Novelis starts work on new recycling centre

Novelis has started work on a facility that is projected to be the world’s largest aluminium recycling centre.

The company, which is a leading producer of rolled aluminium, has invested $250 million into the aluminium recycling and casting centre at its plant in Nachterstedt, Germany. Constructed adjacent to the company’s existing aluminium rolling mill, the new centre will enable the company to produce 400,000 metric tons of aluminium sheet ingot from recycled material annually, and is projected to be the world’s largest aluminium recycling centre.

“This investment represents another step in delivering on our commitment to dramatically increase the recycled content of the rolled aluminium sheet we provide to our world-class global customers,” says Phil Martens, president and chief executive officer for Novelis. “The advanced sorting, processing and casting capabilities of the new Nachterstedt operation will propel us closer to our goal of 80% recycled content by 2020.”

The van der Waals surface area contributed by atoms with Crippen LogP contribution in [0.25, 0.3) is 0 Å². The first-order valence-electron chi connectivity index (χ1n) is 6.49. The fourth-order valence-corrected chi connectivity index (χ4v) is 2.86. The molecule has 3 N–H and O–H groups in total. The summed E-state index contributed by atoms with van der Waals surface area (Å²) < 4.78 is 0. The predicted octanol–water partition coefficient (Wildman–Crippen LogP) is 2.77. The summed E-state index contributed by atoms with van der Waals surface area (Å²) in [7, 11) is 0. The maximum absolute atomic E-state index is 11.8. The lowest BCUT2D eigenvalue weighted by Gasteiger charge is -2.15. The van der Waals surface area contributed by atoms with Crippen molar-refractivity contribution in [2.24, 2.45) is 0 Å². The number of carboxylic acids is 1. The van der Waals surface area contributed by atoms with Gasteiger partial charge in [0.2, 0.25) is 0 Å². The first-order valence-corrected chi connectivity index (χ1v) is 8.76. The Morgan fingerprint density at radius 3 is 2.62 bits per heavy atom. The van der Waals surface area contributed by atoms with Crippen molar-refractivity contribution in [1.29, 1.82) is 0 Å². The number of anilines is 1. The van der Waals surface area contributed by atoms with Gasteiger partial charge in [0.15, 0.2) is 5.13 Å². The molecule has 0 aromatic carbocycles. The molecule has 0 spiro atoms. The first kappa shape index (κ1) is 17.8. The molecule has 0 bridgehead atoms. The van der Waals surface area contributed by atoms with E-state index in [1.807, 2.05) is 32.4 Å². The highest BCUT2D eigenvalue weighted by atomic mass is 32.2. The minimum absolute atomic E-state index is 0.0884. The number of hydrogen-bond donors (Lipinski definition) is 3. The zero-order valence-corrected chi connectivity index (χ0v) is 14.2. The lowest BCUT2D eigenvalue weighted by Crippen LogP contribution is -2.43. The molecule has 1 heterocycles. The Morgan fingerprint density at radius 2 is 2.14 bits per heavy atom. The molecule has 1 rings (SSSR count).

By increasing the recycled metal input of Novelis aluminium, the company saves valuable natural resources while enabling its customers to create products with a higher recycled content and smaller environmental footprint.

The new centre will help support the company’s drive to increase end-of-life recycling in Europe, where Novelis is already the leading recycler of aluminium beverage cans. The centre will process used beverage cans as well as numerous other forms of aluminium scrap from across continental Europe. The company expects the centre to create 200 new jobs when it is commissioned in mid-2014.

The Nachterstedt expansion is the latest in a series of recycling and casting expansion projects launched by Novelis over the past two years totaling nearly $450 million, including the commissioning last month of the company’s new integrated recycling and casting center in Yeongju, Korea. These projects, and others underway across the world, are designed to increase Novelis’ recycling and casting capacity to 2.1 million tons by 2015.

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